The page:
Writer(s): Pete Townshend (see lyrics here)
First Charted: November 4, 1965
Peak: 74 US, 99 CB, 79 HR, 1 CL, 2 UK, 3 CN, 2 AU, 1 DF (Click for codes to charts.)
Sales (in millions): -- US, 0.25 UK, 0.25 world (includes US + UK)
Airplay/Streaming (in millions): -- radio, 23.11 video, 222.94 streaming
Click on award for more details.
About the Song:
“This was punk before its time – but not even the Sex Pistols were as negative as this.” HL This song captured in the studio the “atmosphere of chaos and disorder” TC which the Who brought to the stage with their “gear-trashing finales.” RS500 This was “a good nominee for rock’s most explosive expression of adolescent rebellion.” AMG It was “the ultimate teen anthem in 1965, and it still holds that spot today.” DT
Guitarist and songwriter Pete Townshend told Rolling Stone that it “was very much about trying to find a place in society…I was very, very lost.” RS500 His efforts were to capture the fear about “ the impending strictures of adult life, famously captured in the line ‘Hope I die ’fore I get old.’” RS500 Rumor has it that Townsend was on a train from London to Southampton, on his way to a television appearance on his twentieth birthday when he penned the song. RS500 Manager Kit Lambert had urged Townshend “to make a statement” SJ and, as Townsend said in 1967, “’It’s the only really successful social comment I’ve ever made.” SJ
Bob Dylan said, “Pete seems to have a chip on his shoulder in this song. But he’s not totally confident; he’s somewhat back on his heels. There’s a certain defensiveness. He knows people put him down just because he gets around. Perhaps he feels like he will never measure up or he knows they resent his generation’s newly abundant leisure time. He wishes they would just disappear, fade away…We all rail at the previous generation but somehow know it’s only a matter of time until we will become them ourselves.” BD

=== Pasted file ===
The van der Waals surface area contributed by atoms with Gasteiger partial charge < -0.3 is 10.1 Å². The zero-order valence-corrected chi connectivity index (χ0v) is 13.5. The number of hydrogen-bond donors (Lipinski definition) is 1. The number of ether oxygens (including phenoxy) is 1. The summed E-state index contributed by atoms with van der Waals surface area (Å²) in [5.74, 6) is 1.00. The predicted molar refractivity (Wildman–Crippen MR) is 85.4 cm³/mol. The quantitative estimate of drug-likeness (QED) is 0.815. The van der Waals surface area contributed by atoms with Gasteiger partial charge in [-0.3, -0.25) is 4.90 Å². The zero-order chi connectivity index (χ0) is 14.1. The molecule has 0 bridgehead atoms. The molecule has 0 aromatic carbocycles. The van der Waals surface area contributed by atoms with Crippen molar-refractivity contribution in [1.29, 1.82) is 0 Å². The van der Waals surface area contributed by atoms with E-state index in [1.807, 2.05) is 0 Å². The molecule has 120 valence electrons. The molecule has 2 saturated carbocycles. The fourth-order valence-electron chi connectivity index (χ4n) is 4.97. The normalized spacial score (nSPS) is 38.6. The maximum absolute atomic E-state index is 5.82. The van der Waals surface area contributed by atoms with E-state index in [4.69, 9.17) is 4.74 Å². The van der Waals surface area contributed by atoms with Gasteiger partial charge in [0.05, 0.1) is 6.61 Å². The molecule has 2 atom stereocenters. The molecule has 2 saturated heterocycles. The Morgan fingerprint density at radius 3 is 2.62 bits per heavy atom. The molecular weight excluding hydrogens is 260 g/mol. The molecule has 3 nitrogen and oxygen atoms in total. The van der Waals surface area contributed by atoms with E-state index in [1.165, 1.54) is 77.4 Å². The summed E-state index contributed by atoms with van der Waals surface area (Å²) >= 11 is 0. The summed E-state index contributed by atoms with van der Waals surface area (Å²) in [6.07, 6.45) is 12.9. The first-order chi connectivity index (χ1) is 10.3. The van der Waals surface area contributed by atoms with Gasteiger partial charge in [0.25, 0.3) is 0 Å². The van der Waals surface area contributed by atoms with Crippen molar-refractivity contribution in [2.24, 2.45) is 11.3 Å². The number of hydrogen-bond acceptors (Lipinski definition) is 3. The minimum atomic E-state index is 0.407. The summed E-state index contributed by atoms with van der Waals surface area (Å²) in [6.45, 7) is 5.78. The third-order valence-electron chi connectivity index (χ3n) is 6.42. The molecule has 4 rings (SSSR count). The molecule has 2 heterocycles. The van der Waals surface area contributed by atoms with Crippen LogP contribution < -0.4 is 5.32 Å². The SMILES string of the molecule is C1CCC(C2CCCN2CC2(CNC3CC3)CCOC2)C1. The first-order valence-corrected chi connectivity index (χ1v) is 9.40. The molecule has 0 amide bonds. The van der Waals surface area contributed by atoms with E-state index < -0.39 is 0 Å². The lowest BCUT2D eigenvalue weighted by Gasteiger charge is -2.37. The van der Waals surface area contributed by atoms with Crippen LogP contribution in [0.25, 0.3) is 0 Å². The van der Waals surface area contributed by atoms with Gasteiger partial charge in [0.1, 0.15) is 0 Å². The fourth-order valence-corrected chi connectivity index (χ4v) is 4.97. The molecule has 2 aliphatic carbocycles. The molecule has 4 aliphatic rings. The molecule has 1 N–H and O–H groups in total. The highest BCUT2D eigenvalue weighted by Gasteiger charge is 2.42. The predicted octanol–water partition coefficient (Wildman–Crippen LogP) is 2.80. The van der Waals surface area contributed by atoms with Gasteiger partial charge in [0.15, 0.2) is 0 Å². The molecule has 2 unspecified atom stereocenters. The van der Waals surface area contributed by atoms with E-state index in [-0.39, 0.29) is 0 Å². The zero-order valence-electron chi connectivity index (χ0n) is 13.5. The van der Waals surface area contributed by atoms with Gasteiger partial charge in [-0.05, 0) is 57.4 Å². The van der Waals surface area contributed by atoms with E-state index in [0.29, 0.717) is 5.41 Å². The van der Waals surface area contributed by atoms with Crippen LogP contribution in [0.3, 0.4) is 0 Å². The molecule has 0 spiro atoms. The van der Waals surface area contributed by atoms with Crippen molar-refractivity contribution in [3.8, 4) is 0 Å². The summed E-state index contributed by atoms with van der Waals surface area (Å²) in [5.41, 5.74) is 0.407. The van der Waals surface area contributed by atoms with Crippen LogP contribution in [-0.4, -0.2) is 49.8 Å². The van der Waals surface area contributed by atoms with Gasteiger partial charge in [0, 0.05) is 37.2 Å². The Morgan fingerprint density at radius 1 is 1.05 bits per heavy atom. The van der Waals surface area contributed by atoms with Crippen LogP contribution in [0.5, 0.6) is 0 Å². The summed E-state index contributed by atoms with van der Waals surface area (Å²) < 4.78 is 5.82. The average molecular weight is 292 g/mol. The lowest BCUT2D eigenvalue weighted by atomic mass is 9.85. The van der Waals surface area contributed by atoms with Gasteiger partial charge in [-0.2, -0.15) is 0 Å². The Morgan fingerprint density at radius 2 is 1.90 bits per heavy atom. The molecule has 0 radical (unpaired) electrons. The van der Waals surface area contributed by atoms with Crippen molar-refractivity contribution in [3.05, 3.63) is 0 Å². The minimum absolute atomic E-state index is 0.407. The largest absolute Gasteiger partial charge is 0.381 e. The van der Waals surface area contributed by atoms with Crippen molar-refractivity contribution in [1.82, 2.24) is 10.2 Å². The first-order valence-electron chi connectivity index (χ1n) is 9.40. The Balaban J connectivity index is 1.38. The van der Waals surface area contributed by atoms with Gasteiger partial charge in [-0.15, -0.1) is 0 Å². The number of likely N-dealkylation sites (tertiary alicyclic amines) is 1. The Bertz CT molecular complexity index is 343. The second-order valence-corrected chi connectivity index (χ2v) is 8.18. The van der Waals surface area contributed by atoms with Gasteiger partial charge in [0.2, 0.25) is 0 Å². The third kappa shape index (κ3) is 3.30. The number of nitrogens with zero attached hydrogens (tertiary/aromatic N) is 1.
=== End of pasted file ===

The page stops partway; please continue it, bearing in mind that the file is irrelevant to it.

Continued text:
Musically, the song’s energy matched “the Who’s live gear-trashing finales.” SS The song not only sports “Townshend spewing feedback all over Keith Moon’s avalanche drumming,” RS500 but, thanks to John Entwistle, “the first ever bass solo on a pop record.” TB Of course, what made the song truly iconic was the stuttered vocal of Roger Daltrey. Lambert had suggested the style to “sound like a British kid on speed.” SF The fumbled words starting off with“F” sound like they’ll be obsence TC and end up symbolizing “the barely articulated frustration of youth.” AMG The BBC briefly banned the record because they thought the stammering was covering for bad language. SS
The song began life as a slow-talking blues based on a Jimmy Reed melody. SS It went through months of being reworked RS500 with the band attempting to record it on three different occasions AMG before getting it in two takes on October 13, 1965. RS500
First posted 11/4/2011; last updated 9/5/2023.